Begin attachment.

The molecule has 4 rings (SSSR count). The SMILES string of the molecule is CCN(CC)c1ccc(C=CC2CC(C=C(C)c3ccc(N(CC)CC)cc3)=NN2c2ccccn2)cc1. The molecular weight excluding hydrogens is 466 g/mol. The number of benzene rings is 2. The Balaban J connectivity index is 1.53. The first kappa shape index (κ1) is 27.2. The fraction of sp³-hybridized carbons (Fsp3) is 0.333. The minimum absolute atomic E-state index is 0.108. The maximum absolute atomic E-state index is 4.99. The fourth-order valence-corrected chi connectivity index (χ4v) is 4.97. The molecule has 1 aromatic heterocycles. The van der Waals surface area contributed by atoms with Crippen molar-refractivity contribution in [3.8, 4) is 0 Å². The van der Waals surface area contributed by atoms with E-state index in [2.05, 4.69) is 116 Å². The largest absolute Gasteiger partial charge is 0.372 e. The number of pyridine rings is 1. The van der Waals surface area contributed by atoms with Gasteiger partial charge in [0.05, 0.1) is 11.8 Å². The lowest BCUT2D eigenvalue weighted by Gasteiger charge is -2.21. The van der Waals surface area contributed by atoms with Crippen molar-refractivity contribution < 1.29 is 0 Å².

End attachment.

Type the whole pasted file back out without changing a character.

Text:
The molecule has 4 rings (SSSR count). The SMILES string of the molecule is CCN(CC)c1ccc(C=CC2CC(C=C(C)c3ccc(N(CC)CC)cc3)=NN2c2ccccn2)cc1. The molecular weight excluding hydrogens is 466 g/mol. The number of benzene rings is 2. The Balaban J connectivity index is 1.53. The first kappa shape index (κ1) is 27.2. The fraction of sp³-hybridized carbons (Fsp3) is 0.333. The minimum absolute atomic E-state index is 0.108. The maximum absolute atomic E-state index is 4.99. The fourth-order valence-corrected chi connectivity index (χ4v) is 4.97. The molecule has 1 aromatic heterocycles. The van der Waals surface area contributed by atoms with Crippen molar-refractivity contribution in [3.8, 4) is 0 Å². The van der Waals surface area contributed by atoms with E-state index in [2.05, 4.69) is 116 Å². The largest absolute Gasteiger partial charge is 0.372 e. The number of pyridine rings is 1. The van der Waals surface area contributed by atoms with Gasteiger partial charge in [0.05, 0.1) is 11.8 Å². The lowest BCUT2D eigenvalue weighted by Gasteiger charge is -2.21. The van der Waals surface area contributed by atoms with Crippen molar-refractivity contribution < 1.29 is 0 Å².